Synchronous lectures will be most familiar to students who are used to face-to-face sessions. Synchronous sessions are good for real-time discussion, answering student questions as they arise and creating a sense of community.
Keep synchronous activities within the formally scheduled class time. This will help prevent conflicts with other courses.
Even with synchronous lectures, ensure they’re recorded, transcribed and shared via Canvas after the session ends.
Be sure to obtain permission from all participants before recording any class sessions in Zoom. Remind participants each time a recording is made and let them know what you plan to do with the recording (e.g., post in Canvas, etc).
Your students might be more spread out geographically, often across multiple time zones. If so, synchronous activities might be harder for students to attend.
Asynchronous lecturing has its benefits as well, and students often become more open to this format once they’ve had a chance to learn through this style.
Asynchronous or pre-recorded lectures allow students to engage with the course material more flexibly at their own pace and allow instructors the opportunity to revise and polish delivery.
Break lecture content into smaller 10 to 20 minute recorded clips interspersed with opportunities for interaction, reflection and practice.
It can be time-consuming to prepare pre-recorded lectures. Consider where your time is best spent. There may be other readily available resources available that would allow you spend your time on other aspects of the course such as introducing, framing and providing comment on these materials, responding to student questions, moderating discussions etc.
Intersperse pre-recorded lecture content with additional activities that allow students to engage with the content, with you and with their peers. Possible activities include Canvas discussions forums, break-out room sessions at non-lecture times, student polling, or peer-to-peer discussion and feedback. See the Learning Activities section for more ideas.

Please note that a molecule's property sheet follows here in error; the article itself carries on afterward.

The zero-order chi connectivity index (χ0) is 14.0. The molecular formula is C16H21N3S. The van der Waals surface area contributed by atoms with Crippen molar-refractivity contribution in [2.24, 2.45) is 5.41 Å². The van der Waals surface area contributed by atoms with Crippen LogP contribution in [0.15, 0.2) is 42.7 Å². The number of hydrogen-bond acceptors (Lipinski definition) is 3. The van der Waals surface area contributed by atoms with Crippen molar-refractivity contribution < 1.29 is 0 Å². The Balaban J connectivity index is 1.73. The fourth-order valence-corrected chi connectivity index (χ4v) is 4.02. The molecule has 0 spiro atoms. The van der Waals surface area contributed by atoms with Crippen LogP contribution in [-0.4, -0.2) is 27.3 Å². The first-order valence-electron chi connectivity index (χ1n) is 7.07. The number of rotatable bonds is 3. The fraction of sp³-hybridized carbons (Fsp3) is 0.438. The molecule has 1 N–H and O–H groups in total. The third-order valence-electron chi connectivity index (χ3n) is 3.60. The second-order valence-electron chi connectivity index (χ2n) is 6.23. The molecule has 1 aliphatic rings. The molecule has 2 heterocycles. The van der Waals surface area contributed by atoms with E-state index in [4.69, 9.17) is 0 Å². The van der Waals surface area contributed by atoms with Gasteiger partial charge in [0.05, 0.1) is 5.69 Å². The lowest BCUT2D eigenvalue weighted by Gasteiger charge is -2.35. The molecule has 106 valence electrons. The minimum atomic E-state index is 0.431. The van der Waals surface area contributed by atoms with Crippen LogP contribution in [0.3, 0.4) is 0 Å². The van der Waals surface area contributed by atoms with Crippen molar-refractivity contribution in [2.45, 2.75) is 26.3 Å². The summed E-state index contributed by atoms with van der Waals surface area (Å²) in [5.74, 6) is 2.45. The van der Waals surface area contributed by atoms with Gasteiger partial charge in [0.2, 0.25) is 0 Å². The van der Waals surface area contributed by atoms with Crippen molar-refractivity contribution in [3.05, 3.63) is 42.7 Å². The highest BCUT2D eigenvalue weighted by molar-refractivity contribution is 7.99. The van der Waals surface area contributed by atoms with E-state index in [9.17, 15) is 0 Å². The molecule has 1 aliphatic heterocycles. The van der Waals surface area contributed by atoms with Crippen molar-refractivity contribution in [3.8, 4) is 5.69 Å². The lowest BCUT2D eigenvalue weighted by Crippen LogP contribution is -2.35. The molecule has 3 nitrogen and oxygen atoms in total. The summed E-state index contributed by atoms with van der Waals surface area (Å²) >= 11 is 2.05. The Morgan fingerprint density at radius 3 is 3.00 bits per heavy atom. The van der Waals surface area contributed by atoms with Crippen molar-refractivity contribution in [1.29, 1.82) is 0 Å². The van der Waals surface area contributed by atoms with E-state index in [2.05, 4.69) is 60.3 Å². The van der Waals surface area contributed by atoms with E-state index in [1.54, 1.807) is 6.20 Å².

Are there any existing resources (such as Open Educational Resources, etc.) that cover some of the material you normally teach in class? This might save time on lecture delivery of basic concepts so that you can focus on adding your expertise in other areas. Be mindful of copyright rules if uploaded content is not your own. Open educational resources (OER) are a good source of shareable materials which offer more flexible forms of copyright to facilitate the sharing of content.
Discuss online etiquette and expectations in your first class (e.g., should students virtually ‘raise their hand’ in Zoom before participating?, how should the chat function be used?, etc.) and periodically revisit the topics as needed. Here are some norms to cover with students to get started:
Enter the classroom with your microphone switched off (note: this can be automatic setting established by the instructor.)
Turn on your web cam. Even though you are participating remotely, it’s important for the instructor and other students to be able to see you for both attendance and participation purposes. Having the webcam on also promotes better engagement for all.
Avoid Zooming from a mobile device as the functionality is limited.
Change your screen view setting to show your full name rather than an email address (this serves as your name card).
Avoid distracting activities, such as conversing with people in the background, eating or drinking on camera. Ensure the microphone is muted when doing any of these activities and keep them to a minimum.
To participate, raise your hand using the Zoom tool, wait to be called on, and then unmute before speaking.
Use the chat function to ask questions during the lecture (note: the chat function can be used in a variety of ways such as promoting participation, so instructors should become familiar with this feature).